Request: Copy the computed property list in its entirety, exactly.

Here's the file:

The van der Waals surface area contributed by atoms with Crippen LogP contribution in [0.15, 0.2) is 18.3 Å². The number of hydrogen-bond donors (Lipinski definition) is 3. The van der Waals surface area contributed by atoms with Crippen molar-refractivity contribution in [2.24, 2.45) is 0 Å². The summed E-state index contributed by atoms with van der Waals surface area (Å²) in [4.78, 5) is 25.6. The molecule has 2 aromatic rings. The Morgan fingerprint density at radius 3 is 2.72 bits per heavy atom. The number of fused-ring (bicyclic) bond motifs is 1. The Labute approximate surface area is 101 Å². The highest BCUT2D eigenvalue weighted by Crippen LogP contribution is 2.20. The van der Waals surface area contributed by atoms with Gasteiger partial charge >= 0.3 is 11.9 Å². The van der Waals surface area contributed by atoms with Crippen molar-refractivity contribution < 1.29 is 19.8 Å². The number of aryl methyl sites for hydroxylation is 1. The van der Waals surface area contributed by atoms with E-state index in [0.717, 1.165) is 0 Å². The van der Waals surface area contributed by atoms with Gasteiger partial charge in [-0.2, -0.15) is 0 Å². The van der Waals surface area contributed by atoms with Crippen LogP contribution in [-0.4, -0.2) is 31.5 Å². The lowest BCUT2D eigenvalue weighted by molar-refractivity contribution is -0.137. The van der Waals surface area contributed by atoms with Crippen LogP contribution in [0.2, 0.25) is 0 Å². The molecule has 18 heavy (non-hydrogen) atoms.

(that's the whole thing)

The van der Waals surface area contributed by atoms with Crippen LogP contribution in [0.15, 0.2) is 18.3 Å². The number of hydrogen-bond donors (Lipinski definition) is 3. The van der Waals surface area contributed by atoms with Crippen molar-refractivity contribution in [2.24, 2.45) is 0 Å². The summed E-state index contributed by atoms with van der Waals surface area (Å²) in [4.78, 5) is 25.6. The molecule has 2 aromatic rings. The Morgan fingerprint density at radius 3 is 2.72 bits per heavy atom. The number of fused-ring (bicyclic) bond motifs is 1. The Labute approximate surface area is 101 Å². The highest BCUT2D eigenvalue weighted by Crippen LogP contribution is 2.20. The van der Waals surface area contributed by atoms with Gasteiger partial charge >= 0.3 is 11.9 Å². The van der Waals surface area contributed by atoms with Crippen molar-refractivity contribution < 1.29 is 19.8 Å². The number of aryl methyl sites for hydroxylation is 1. The van der Waals surface area contributed by atoms with E-state index in [0.717, 1.165) is 0 Å². The van der Waals surface area contributed by atoms with Gasteiger partial charge in [-0.2, -0.15) is 0 Å². The van der Waals surface area contributed by atoms with Crippen LogP contribution in [-0.4, -0.2) is 31.5 Å². The lowest BCUT2D eigenvalue weighted by molar-refractivity contribution is -0.137. The van der Waals surface area contributed by atoms with Crippen LogP contribution in [0.2, 0.25) is 0 Å². The molecule has 18 heavy (non-hydrogen) atoms.